1:30 pm: The shift begins, if I'm leading I'll check the handover board from the morning crew and write up a list of home visits. We'll usually have multiple staff on at any given time including a social worker, psychologists, psychiatrist, nurses and allied health workers.
Working with who is on that night, you try to assign the best suited people to each client. Some patients can be given webster packs of medication to administer themselves and others need us to dispense them. It can take a bit of time in the planning and briefing when we're short staffed or casuals are on.
Then we have a thorough handover from the previous shift which can take anywhere from an hour to an hour and a half.
4:00 pm: We pack up our medications and start our early runs which could be anywhere between six and eight visits. Ideally, we would spend between 15-20 minutes with each client, but sometimes it can take longer. During the time you're with each client, you assess their mental state and medical consumption and check whether they need anything else. A big part of the job is in advocating for your patient, not only mental health but social and health issues as well. If needed, we can provide referrals or make recommendations for medical or other services they might need.
We tend to travel in groups of four and some patients (such as those with a history of aggression) call for extra care and caution. If it's unsafe (either due to a patient or a particular neighbourhood) the police assist. During COVID we also wear PPE throughout and are required to report anyone with symptoms for testing.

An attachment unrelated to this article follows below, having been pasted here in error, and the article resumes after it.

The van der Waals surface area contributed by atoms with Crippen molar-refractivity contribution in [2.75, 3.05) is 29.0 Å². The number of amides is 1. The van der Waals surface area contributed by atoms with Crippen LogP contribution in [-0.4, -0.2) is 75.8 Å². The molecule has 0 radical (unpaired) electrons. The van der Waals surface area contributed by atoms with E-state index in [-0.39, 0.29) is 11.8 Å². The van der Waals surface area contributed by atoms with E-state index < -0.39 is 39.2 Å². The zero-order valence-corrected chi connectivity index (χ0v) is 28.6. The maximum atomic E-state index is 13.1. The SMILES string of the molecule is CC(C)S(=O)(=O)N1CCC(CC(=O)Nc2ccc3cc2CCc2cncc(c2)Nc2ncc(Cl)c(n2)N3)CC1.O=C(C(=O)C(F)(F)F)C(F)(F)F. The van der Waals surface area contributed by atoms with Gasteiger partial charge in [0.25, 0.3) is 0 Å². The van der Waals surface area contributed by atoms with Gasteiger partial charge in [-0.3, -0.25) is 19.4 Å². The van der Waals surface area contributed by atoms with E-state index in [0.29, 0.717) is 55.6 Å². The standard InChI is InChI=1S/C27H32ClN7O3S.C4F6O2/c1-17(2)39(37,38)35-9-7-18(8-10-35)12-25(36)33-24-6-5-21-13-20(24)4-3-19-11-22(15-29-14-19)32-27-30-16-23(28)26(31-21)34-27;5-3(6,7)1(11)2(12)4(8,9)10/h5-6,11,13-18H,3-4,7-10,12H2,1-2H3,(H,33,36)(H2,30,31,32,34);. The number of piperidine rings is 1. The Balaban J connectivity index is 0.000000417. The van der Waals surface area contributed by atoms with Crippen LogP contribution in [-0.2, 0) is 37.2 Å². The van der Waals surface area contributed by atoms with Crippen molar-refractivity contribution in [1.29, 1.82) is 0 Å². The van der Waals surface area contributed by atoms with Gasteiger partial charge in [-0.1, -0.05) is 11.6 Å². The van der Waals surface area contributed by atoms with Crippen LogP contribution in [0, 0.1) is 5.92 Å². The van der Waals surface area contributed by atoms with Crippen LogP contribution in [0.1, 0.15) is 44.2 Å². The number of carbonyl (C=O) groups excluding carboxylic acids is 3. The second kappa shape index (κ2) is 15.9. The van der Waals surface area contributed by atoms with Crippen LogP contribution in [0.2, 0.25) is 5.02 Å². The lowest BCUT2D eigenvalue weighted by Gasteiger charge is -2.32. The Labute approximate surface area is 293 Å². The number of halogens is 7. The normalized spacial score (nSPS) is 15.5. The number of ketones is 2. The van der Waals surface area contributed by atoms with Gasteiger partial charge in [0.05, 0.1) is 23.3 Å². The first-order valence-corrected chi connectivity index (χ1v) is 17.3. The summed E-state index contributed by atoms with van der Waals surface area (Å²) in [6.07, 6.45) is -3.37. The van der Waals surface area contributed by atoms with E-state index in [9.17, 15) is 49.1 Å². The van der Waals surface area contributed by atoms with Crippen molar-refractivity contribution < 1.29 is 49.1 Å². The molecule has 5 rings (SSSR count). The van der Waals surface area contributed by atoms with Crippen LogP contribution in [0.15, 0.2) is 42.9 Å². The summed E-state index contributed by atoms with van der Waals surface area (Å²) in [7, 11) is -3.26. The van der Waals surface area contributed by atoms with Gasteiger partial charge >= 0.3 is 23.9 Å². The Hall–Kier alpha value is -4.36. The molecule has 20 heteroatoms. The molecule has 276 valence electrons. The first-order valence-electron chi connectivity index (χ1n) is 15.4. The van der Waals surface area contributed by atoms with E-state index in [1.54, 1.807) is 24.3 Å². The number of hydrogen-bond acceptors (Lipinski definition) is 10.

6:30 pm: Once the early runs are done and assuming everything went smoothly, we stop somewhere for a dinner break.
7:00 pm: Around seven in the evening we start our late visits for clients who are on Clonazepam (anti-convulsive) and sedatives. Sometimes we'll drive up to half an hour to see someone.
8:45-9:00 pm: Towards the end of the shift we would return to the centre, update the diary with anything that might be useful for the next shift and make sure we give a thorough handover to the team covering the night shift.
Of course, I've described a smooth night. On a more difficult evening you might encounter anything from a patient who is refusing their medication or one who is seriously unwell and needs to be hospitalised and that can completely change your schedule.
Marina's tips for anyone embarking on a career in mental health:
Tip 1: Understand Your Clients
The most important piece of advice I could give to someone who wants to work in mental health is to work in an inpatient unit first. Understanding what a patient goes through, what leads them to be in a facility and the medications we administer is extremely important context for work out in the community.
Tip 2: Stay focused
As a mental health clinician, your focus should always be on the recovery of the patient. You're saving lives, oftentimes the work we do keeps people out of hospital or jail. You can see a lot of things in mental health nursing. Sometimes the choices that a patient makes when they are unwell or witnessing their suffering requires an open mind and a strong stomach. Stay true to your core values and remember what you're here to do.
Tip 3: Prioritise self-care
Self-care is so very important for any field of nursing and health. You give so much of yourself to trying to help others! Make time to relax and exercise and connect with senior clinicians - they're great to talk to.
Ready to make a difference in a mental health career? Study 100% online with a Master of Mental Health Nursing from SCU Online.